I don't want to insulate my basement.
There, I said it. Convince me otherwise and I will do it.
Central NJ. Basement dry as a bone, no internal sump pump or drain, never a hint of water or mustiness. Humidity, even in summer, has never been above 40% and right now is at 20%. No dehumidifier.
Walls are painted with Dryloc and have been that way forever.
I need to build one stud wall against an exterior wall to hold up the cabinets I will be installing and run the plumbing for the sink I will put in.
It will be a single wall against the north side of the foundation that is about a foot above grade.
My plan is to build the wall about an inch off the block to allow for air circulation and not insulate it at all.
We have no heat or A/C in the basement but we do use the woodburning fireplace from time to time.
I was going to attach a PT 1X4 along the top of the foundation to attach the top plate to that would act as a fireblock. (Air can circulate back and forth behind the wall but not upward.)
If this is all a dumb idea I am happy to hear it. Insulation and moisture are tricky and not my area of expertise.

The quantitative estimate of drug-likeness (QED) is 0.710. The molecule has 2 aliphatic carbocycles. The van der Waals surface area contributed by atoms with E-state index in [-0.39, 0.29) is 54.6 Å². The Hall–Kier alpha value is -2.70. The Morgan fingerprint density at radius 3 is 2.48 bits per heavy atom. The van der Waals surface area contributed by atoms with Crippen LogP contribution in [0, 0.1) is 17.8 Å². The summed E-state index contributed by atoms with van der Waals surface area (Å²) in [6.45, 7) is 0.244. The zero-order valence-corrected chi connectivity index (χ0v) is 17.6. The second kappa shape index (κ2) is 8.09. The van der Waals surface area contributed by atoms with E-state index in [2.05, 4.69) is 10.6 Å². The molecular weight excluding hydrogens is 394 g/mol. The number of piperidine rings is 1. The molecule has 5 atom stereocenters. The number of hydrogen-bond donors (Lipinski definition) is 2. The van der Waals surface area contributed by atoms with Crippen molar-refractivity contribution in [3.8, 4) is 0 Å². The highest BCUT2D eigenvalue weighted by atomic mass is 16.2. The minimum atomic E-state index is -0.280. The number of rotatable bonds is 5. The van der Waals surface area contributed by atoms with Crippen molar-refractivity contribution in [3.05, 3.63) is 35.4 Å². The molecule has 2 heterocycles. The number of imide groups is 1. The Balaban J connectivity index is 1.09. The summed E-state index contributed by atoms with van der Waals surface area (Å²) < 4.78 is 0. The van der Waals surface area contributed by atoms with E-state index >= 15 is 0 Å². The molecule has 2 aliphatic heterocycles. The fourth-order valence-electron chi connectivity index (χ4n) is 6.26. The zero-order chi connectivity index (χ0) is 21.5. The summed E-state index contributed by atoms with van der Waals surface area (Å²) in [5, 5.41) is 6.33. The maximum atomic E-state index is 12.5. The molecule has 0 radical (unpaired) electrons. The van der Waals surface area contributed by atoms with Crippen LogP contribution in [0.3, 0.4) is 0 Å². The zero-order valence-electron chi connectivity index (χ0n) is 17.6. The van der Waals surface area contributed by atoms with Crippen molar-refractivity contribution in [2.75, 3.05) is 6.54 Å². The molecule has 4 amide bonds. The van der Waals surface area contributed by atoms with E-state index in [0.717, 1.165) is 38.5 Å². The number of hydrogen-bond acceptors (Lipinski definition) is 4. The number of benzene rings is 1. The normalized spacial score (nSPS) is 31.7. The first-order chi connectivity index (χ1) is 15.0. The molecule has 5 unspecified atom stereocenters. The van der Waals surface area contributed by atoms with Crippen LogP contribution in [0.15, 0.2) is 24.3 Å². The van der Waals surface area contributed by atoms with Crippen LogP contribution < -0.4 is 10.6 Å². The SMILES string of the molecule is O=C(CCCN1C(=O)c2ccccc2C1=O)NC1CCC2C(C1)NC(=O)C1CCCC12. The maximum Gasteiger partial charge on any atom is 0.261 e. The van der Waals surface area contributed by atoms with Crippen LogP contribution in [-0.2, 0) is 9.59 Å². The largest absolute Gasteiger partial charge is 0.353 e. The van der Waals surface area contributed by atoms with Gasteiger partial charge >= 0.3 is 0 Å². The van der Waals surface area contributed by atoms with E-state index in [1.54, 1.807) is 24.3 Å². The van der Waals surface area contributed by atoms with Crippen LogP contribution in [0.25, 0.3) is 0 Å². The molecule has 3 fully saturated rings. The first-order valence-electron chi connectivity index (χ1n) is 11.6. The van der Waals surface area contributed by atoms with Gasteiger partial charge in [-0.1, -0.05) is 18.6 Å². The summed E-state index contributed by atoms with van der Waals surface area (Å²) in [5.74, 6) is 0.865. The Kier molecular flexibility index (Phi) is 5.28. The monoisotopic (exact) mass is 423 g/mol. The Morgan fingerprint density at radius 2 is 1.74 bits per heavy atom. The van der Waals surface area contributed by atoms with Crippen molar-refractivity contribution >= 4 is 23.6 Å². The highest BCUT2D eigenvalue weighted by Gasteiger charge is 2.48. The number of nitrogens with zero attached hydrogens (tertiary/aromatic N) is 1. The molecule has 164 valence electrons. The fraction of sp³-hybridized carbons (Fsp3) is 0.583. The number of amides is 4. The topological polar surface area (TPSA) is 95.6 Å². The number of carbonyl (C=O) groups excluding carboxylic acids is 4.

Page 69; http://www.buildingscience.com/docum...study-analysis
If IRC; "1. In concealed spaces of stud walls and partitions, including furred spaces and parallel rows of studs or staggered studs; as follows: 1.1. Vertically at the ceiling and floor levels. 1.2. Horizontally at intervals not exceeding 10 feet (3048 mm)." From:
http://publicecodes.cyberregs.com/ic...002_par017.htm Other codes are similar, ask your Fire Marshall.Gary
PS. you may need a fan with a sink...ask AHJ.
thanks for the links. I will thoroughly read through the insulation one more later but it looks like it addresses efficiency and my main worry with insulation is that I will trap moisture. The room is already comfortable.
The sink will be used very rarely, mostly to rinse a glass or two or wash my hands.
It looks like my fireblocking plan is OK as long as I add two more vertical 1 X 4's at intervals along the wall.
Am I reading that right?
Right now looking at my thermostat for downstairs, it is 7 degrees cooler in my basement. Only thing I have done, is insulate the Rim & sill joist bays. But to answer your remark, it is better to insulate the basement, so that you can keep it up around the upstairs living space.
Especially if you find that yours is more out of range, than what I see mine as. I keep mine cooler, due to we use it for storage of some paintings that are not replaceable, and other assorted items that need a space that is cool and dry, along with a mid humidity rate, which we keep around the mid 50's down there.
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